It will be seen that this method clearly and easily provides a foam block having a closed or continuous skin throughout and at selected areas a more rugged skin, all of which however is formed in the same step of the operation, it only being necessary to form the general shape, but oversized, under conditions of heat and pressure, and then to immediately transfer the heated oversized member to the cold die where it is brought to the exact dimension desired and with the skin reduced to various thicknesses, depending on the degree of original over size after hot forming.
Having thus described my invention and the advantages thereof, I do not wish to be limited to the details herein disclosed, otherwise than as set forth in the claims, but what I claim is:
1. The method of forming a relatively hard skin on a shaped article of expanded plastic cellular material which comprises the steps of (a) heating the material;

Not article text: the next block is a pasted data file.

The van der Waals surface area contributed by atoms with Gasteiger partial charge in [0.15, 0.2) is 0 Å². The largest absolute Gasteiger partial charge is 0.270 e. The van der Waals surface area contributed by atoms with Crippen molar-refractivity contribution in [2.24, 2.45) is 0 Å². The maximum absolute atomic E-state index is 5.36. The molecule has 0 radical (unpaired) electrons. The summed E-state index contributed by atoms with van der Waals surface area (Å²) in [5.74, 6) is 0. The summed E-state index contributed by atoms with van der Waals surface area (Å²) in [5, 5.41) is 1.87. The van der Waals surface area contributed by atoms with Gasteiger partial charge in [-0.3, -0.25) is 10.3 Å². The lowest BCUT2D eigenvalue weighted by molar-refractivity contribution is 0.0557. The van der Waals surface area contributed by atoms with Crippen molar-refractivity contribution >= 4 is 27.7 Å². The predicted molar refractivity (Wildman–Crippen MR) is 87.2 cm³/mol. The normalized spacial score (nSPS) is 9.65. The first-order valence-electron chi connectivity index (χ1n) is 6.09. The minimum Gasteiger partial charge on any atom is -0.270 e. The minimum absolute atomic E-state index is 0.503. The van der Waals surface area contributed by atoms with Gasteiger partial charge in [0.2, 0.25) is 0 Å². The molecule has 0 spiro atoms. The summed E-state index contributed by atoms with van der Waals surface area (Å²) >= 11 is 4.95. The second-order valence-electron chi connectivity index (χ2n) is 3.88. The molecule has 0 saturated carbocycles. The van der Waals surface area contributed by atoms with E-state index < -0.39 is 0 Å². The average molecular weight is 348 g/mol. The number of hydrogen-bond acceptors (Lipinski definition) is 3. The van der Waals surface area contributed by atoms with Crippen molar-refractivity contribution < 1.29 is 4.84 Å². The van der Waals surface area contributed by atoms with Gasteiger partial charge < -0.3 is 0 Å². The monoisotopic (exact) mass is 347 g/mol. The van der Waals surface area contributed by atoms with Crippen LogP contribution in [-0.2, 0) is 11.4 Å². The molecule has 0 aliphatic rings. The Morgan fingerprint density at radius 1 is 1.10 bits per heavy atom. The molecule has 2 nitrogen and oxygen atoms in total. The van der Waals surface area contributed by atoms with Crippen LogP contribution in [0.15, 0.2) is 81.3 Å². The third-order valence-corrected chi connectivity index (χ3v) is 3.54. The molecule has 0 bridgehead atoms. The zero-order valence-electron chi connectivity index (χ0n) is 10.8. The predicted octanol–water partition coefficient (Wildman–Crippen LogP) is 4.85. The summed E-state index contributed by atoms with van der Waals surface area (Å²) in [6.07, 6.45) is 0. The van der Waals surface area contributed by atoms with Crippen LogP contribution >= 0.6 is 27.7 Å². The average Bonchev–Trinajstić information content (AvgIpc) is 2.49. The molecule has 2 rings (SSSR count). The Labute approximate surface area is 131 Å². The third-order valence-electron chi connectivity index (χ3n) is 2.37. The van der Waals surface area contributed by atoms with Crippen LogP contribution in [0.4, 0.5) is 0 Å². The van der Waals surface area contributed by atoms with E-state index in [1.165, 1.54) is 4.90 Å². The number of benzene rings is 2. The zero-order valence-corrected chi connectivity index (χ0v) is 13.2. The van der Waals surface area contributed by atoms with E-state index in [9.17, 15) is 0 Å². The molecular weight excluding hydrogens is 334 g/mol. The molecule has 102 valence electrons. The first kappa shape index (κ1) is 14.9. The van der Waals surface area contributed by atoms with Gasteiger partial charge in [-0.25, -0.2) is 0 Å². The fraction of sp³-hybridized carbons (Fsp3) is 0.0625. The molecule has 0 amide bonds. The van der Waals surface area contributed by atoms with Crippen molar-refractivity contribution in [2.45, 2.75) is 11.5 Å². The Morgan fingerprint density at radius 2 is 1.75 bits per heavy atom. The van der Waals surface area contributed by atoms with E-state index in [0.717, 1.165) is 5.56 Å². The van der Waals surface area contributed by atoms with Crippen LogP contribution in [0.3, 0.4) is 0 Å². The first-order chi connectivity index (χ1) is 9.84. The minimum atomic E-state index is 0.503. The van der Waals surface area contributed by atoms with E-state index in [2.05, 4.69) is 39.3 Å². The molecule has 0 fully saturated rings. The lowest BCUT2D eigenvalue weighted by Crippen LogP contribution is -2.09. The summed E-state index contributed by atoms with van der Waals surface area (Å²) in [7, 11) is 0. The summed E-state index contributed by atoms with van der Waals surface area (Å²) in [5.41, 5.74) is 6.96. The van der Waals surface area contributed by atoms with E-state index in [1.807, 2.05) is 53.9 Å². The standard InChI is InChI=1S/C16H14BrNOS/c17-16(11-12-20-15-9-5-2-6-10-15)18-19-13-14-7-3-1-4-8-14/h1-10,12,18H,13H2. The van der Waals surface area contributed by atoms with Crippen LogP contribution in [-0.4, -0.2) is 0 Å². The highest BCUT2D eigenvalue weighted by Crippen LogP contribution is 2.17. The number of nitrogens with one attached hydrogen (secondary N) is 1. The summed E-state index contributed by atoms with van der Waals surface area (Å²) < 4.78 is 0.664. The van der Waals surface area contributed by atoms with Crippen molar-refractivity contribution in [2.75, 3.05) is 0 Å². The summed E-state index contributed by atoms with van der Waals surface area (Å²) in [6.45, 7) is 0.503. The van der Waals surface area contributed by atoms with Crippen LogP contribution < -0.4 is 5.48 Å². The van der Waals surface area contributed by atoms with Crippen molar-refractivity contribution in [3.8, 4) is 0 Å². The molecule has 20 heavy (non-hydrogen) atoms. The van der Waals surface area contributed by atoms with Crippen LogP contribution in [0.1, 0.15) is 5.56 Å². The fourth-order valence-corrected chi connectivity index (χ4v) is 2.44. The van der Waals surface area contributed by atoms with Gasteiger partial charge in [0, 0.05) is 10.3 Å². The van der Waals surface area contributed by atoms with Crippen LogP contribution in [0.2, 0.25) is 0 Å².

,(b) shaping the heated material by the application of a shaped die thereto;
(0) reducing the thickness of the heated and now shaped article at the shaped surface thereof by pressing a cold shaped die of conformation similar to the shape of the article, while the article is still in heated condition.
2. The method of claim 1 including the step of proyiding different degrees of oversize at selected areas and reducing the oversize down to the desired dimension by the cold forming step, thereby utilizing more of the foam material to form a thicker skin at certain predetermined areas than the thickness of the skin in other areas.
References Cited UNITED STATES PATENTS 2,767,436 10/1956 Noland et al. 1855 3,099,516 6/1963 Henrickson 18-48 3,207,646 12/ 1965 Hacklandre 156-281 JULIUS FROM-E, Primary Examiner P. A. LEIPOLD, Assistant Examiner U.S. Cl. X.R. 26448